Even though cross-platform advertising is one of the most effective and cost-efficient ways to get a message out to the masses, ironically it is not a staple in the diet of many advertisers.
But it definitely should be.
For a publisher engaging a prospective brand, the conversation should not simply center around whether or not the brand should engage in paid search, but rather how to integrate paid search with paid social, organic reach, podcast sponsorship, and more.
Below we explore advertisng cross-platform from a brand’s perspective and how you can leverage it to increase your share of wallet.
The Salt, Fat, Acid and Heat of Cross-Platform Advertising
In Netflix’s Salt, Fat, Acid, Heat, host, Samin Nosrat, makes it her mission to drive home that every recipe involves these four elements of delicious food in some capacity. It’s just a matter of striking a balance between them all. With the right levels of each, amateur cooks and professional chefs alike can create the perfect dish.
Advertisers can do the same with cross-platform advertising.
In a phrase, cross-media advertising means you are able to build a stronger brand. “As well as creating a single customer view, cross-channel advertising can also help brands to create and deliver a seamless customer experience – i.e. consistent and unified brand messaging across multiple channels and devices,” writes Nikki Gilliland at Econsultancy.
But extending the marketing budget across multiple channels can prove difficult when you have a finite number of dollars to spend. The question then becomes: how can you build a strong brand on a budget with cross-platform advertising?
Step 1: Narrow Down Your Channels (Salt)
IAB reports that 83 percent of advertisers see cross-platform has improved since 2018. At the same time, nearly 60 percent of their budgets are allocated solely to video platforms. The number of platforms on which advertisers can make their mark can quickly become overwhelming, leading many to focus on just one channel.
This isn’t ideal, but it lends to an important insight: it is hard to get the most out of every last ad dollar if you spread yourself too thin, or get overwhelmed right out of the gate.
Engaging in cross-media advertising doesn’t mean you have to do everything and be everywhere. Take your time to decide which channels (and which platforms within those channels) will work best for you.
You know your audience, and it doesn’t take much homework to discover where they spend most of their time. Display ads on several online publications matched with highly targeted paid social posts make for the foundation of a good cross-platform campaign without overwhelming the budget or your brain.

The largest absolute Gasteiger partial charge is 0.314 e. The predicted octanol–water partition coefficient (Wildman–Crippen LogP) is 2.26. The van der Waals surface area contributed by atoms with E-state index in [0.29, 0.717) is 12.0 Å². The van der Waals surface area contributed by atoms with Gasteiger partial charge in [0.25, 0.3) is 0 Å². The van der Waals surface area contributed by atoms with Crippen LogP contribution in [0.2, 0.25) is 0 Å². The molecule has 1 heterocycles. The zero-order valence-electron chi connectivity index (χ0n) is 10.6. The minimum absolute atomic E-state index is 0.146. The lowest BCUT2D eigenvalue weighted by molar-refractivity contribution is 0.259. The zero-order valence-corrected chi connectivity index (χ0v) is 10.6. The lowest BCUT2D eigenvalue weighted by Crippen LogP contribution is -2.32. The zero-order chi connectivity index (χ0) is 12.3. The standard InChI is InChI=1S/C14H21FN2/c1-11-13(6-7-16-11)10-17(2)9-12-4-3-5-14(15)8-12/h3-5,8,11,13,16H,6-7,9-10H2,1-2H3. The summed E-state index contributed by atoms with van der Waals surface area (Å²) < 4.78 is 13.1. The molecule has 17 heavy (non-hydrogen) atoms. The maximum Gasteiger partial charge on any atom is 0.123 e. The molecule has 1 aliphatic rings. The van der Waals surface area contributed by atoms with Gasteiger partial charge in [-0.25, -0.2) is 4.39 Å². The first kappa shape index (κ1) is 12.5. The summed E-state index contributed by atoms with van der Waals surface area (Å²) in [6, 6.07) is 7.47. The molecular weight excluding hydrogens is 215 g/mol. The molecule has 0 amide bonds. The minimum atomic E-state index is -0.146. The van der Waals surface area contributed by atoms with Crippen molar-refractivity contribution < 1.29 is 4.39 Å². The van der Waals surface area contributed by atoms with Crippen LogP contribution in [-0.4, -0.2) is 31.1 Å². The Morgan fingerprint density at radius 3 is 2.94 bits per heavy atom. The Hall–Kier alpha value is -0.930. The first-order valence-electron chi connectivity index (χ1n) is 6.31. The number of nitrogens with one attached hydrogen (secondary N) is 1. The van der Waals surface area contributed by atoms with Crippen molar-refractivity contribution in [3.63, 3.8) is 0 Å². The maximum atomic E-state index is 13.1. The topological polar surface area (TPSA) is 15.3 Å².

Step 2: Take Your Time With Good Content (Fat)
The goal in advertising is to go from first impression to conversion. But to get there, you have to take the ‘middle’ seriously. Good content is in the middle.
Getting a lot of views on your social media ad won’t matter as much if there’s not a clear CTA. Landing a sponsorship on a top podcast won’t be as effective if you don’t have a concise and engaging message to share. Getting visitors to your landing page will go nowhere unless you have interesting content there and around the site.
Good content can be at the center of the tapestry, with all the different media threads pulling to the same point.
This has less to do with staying under budget than making effective use of your budget. Take John Hancock’s #LifeComesNext campaign from 2015, for example. The insurance company began the campaign with a series of TV spots presented as short stories. The screen cut to black at pivotal moments in the dramas, replaced with a CTA (“Find out what happens next”) and a link to the website. On the site, viewers could choose one of three potential endings. And they could continue the conversation using the hashtag on social media.
The campaign wasn’t just cross-media. It didn’t just post up similar creatives on different platforms. John Hancock placed a good story at the center and used multiple platforms to connect all the dots.
Step 3: Track Everything (Acid)
Advertising is long past the Mad Men age of throwing a creative out there and seeing what sticks. Advertising can be a science, and nothing helps you maintain your limited budget quite like keeping a close eye on your metrics.
This is not the space to dive into the specifics of advertising metrics (though it is worth noting that media companies dependent on multichannel distribution, like SlingTV and NBCU, are developing unified cross-platform metrics.
Suffice it to say this is a three-step approach at bare minimum. First, you can start by developing relevant metrics for each platform you advertise. Second, develop a means of comparing successes that otherwise may look like an apples to oranges scenario. Finally, look at what works and what doesn’t, and then adjust accordingly. No need to stick to PPC when that banner ad is returning twice the conversion for half the price.
Looking for some inspiration? Digital natives like Warby Parker and Casper are experts at this. While digital channels and PPC may be their lifeblood, direct-to-consumer brands have done their fair share of traditional advertising. And you’d better believe they tracked the results.
And now for the pun-of-all-puns we’ve been waiting for: with the right channels, content, and metrics in place, you can bring the heat. Sometimes advertisers feel like the deciding on digital ads vs. traditional ads is an either/or situation. But, with the right elements in place, you can have your Russian Honey Cake and eat it too.